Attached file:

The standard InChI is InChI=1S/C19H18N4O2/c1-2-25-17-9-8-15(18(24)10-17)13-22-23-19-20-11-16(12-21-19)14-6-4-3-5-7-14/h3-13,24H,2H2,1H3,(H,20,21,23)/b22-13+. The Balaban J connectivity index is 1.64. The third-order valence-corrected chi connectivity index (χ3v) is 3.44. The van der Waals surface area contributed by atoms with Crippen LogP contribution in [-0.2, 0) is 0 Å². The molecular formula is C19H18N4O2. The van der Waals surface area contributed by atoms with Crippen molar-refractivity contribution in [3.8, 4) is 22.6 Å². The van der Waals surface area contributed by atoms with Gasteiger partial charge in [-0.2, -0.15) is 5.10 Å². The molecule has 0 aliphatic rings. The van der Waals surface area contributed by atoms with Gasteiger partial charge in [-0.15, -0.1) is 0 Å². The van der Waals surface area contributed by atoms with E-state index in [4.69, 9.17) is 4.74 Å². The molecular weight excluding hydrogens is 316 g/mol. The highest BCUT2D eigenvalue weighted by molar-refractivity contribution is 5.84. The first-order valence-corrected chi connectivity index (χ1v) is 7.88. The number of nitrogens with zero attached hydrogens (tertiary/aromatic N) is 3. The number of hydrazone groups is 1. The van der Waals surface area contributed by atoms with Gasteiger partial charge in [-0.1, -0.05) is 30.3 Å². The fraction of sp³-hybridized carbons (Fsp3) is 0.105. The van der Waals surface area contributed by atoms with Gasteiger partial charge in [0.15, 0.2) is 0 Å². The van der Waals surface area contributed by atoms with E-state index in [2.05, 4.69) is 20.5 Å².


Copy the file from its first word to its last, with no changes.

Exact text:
The standard InChI is InChI=1S/C19H18N4O2/c1-2-25-17-9-8-15(18(24)10-17)13-22-23-19-20-11-16(12-21-19)14-6-4-3-5-7-14/h3-13,24H,2H2,1H3,(H,20,21,23)/b22-13+. The Balaban J connectivity index is 1.64. The third-order valence-corrected chi connectivity index (χ3v) is 3.44. The van der Waals surface area contributed by atoms with Crippen LogP contribution in [-0.2, 0) is 0 Å². The molecular formula is C19H18N4O2. The van der Waals surface area contributed by atoms with Crippen molar-refractivity contribution in [3.8, 4) is 22.6 Å². The van der Waals surface area contributed by atoms with Gasteiger partial charge in [-0.2, -0.15) is 5.10 Å². The molecule has 0 aliphatic rings. The van der Waals surface area contributed by atoms with Gasteiger partial charge in [-0.15, -0.1) is 0 Å². The van der Waals surface area contributed by atoms with E-state index in [4.69, 9.17) is 4.74 Å². The molecular weight excluding hydrogens is 316 g/mol. The highest BCUT2D eigenvalue weighted by molar-refractivity contribution is 5.84. The first-order valence-corrected chi connectivity index (χ1v) is 7.88. The number of nitrogens with zero attached hydrogens (tertiary/aromatic N) is 3. The number of hydrazone groups is 1. The van der Waals surface area contributed by atoms with Gasteiger partial charge in [-0.1, -0.05) is 30.3 Å². The fraction of sp³-hybridized carbons (Fsp3) is 0.105. The van der Waals surface area contributed by atoms with Gasteiger partial charge in [0.15, 0.2) is 0 Å². The van der Waals surface area contributed by atoms with E-state index in [2.05, 4.69) is 20.5 Å².